The first lambs are here too.  We usually have them fairly early in the mild climate of West Cork, and I tend to worry if we have cold wet spells.  Those little things can't take too much of the chilly damp. Their mothers take good care of them, though, and tucked into that shaggy fleece at night, they must be fairly snug, wouldn't you think?

The catkins are shaking their delicate cascades of greeny-yellow everywhere,

and the rushes are springing strong and green for the traditional Brigit's Cross.  This is the goddess Bright's day. Imbolc, the beginning of spring, the time that ewes come into milk because their lambs have arrived, hens start laying, crops start growing, and we can all draw breath and look forward to plenty of good healthy food again. Or our ancestors did anyway.  We tend to rely on the supermarket year round, but it might not be a bad idea to practise a bit more self-sufficiency now and again, and reflect the different seasons in the food we eat.  At Midwinter we follow the tradition of breaking out the supplies to have a small festive celebration of the turning of the year;  then it's a lean diet again until spring brings back growth.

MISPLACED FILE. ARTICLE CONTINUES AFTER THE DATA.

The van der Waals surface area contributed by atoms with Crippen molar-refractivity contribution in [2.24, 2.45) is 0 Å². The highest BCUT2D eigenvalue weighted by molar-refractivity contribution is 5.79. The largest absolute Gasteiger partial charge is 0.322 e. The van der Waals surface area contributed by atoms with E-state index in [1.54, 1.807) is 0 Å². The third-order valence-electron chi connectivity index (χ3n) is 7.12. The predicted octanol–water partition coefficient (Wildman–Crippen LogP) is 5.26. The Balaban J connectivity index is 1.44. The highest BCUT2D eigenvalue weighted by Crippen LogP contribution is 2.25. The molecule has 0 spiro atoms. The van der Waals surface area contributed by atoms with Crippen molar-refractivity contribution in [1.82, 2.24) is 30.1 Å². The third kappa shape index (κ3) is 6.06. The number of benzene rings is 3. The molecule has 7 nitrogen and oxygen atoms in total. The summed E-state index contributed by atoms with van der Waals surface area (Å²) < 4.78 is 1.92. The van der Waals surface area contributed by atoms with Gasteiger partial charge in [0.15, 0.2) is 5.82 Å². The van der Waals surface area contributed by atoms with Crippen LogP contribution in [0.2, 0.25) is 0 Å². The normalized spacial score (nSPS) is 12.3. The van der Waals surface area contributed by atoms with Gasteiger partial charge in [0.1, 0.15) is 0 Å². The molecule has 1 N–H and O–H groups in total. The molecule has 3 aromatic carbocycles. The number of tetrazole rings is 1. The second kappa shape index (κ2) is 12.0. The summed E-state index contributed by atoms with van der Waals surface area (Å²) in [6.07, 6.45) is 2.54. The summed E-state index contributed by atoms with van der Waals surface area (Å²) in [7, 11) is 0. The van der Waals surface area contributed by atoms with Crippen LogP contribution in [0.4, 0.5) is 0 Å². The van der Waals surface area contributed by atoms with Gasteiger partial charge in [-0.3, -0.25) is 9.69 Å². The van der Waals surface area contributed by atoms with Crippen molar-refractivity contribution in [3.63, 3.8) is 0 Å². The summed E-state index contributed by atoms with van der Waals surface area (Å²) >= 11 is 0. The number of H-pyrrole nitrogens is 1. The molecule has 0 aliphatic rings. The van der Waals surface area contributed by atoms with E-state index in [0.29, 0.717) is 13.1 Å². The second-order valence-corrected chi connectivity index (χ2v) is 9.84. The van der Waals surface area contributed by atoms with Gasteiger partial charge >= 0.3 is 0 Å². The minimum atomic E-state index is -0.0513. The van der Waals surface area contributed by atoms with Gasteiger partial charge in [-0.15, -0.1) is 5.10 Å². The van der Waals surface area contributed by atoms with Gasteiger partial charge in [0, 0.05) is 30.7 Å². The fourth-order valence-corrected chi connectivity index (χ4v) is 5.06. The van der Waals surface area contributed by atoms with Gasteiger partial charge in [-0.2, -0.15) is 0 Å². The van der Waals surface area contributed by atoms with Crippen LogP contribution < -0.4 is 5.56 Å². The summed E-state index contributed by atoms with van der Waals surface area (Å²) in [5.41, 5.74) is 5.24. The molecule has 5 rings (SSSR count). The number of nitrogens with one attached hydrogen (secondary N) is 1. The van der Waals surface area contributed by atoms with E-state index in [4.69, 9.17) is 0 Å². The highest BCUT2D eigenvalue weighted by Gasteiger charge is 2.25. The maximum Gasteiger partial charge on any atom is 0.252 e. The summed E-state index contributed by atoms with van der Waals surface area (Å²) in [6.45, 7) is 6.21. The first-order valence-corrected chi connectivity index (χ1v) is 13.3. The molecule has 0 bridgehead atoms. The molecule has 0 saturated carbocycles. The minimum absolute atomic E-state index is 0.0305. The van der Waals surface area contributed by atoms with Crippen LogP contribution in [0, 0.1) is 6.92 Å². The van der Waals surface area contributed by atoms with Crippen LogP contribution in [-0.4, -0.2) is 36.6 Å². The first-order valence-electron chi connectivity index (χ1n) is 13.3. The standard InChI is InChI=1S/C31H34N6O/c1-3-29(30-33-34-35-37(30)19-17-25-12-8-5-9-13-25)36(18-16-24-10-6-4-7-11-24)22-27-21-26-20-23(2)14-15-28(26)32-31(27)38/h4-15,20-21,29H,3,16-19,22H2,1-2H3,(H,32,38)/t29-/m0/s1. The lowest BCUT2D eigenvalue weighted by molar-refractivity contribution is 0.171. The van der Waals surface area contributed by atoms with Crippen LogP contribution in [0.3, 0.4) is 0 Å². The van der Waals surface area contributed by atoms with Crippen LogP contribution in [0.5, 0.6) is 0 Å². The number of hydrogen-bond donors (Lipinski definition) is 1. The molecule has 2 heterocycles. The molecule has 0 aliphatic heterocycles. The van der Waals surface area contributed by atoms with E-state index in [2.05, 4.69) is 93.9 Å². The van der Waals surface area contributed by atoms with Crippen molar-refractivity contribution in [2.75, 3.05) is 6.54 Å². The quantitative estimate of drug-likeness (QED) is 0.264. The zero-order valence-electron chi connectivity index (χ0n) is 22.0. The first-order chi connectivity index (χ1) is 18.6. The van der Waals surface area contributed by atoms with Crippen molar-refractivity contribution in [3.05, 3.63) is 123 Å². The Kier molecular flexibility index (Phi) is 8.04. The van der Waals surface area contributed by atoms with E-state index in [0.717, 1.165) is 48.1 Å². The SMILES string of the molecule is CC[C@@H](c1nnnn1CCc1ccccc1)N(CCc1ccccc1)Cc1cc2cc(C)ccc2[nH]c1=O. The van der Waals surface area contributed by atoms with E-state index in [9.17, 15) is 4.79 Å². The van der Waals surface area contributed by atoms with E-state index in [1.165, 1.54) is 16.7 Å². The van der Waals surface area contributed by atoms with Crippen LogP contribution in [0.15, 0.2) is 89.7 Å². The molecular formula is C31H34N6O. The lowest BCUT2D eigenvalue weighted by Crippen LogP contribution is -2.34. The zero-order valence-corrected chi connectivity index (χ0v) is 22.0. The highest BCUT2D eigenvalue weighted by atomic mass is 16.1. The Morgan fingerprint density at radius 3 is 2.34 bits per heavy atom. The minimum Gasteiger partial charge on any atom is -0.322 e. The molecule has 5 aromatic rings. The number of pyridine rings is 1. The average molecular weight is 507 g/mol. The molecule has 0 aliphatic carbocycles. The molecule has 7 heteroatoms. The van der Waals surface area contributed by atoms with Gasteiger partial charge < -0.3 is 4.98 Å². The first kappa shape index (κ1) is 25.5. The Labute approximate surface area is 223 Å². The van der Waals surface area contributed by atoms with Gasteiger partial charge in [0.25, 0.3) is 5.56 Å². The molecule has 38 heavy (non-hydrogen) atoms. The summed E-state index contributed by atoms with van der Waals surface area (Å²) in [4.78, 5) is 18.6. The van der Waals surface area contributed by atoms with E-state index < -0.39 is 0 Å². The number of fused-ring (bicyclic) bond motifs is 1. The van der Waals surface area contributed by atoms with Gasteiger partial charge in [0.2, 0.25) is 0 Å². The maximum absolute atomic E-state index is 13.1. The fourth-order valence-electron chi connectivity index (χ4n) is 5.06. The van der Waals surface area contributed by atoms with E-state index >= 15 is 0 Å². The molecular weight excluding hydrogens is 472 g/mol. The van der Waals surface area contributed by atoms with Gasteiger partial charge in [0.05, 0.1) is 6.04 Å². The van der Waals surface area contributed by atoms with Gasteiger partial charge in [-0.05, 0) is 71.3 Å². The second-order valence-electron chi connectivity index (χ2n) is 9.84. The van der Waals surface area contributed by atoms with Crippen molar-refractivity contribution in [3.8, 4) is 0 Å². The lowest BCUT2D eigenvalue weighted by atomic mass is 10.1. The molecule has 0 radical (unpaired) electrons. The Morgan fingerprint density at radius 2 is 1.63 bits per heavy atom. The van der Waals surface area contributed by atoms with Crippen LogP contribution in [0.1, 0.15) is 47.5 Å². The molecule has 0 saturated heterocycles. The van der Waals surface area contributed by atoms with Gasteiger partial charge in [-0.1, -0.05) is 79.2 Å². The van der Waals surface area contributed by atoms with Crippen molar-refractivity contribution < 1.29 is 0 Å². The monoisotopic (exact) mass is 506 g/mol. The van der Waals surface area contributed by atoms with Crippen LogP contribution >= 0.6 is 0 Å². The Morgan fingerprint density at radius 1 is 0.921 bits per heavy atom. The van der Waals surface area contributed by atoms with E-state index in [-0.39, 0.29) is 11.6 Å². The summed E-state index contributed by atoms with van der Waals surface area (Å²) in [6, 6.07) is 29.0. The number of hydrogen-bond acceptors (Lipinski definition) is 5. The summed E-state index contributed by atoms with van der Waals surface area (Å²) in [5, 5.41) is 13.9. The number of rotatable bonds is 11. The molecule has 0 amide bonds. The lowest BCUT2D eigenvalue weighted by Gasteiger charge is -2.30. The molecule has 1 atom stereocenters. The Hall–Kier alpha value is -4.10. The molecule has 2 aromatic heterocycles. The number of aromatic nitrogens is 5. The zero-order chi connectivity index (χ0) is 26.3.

The wild creatures aren't the only ones to be feeling the call of spring.  Marigold has taken to leaping wildly up the curtains and hanging there, uttering little cries of delight at the improved view she can get of the garden outside.

She has also perfected the difficult circus trick of somehow letting go while simultaneously twisting her body so that she can leap to the chair in safety.  I just do not know how she manages to shift her weight around like that.  Cirque du Soleil, are you looking for a new performer?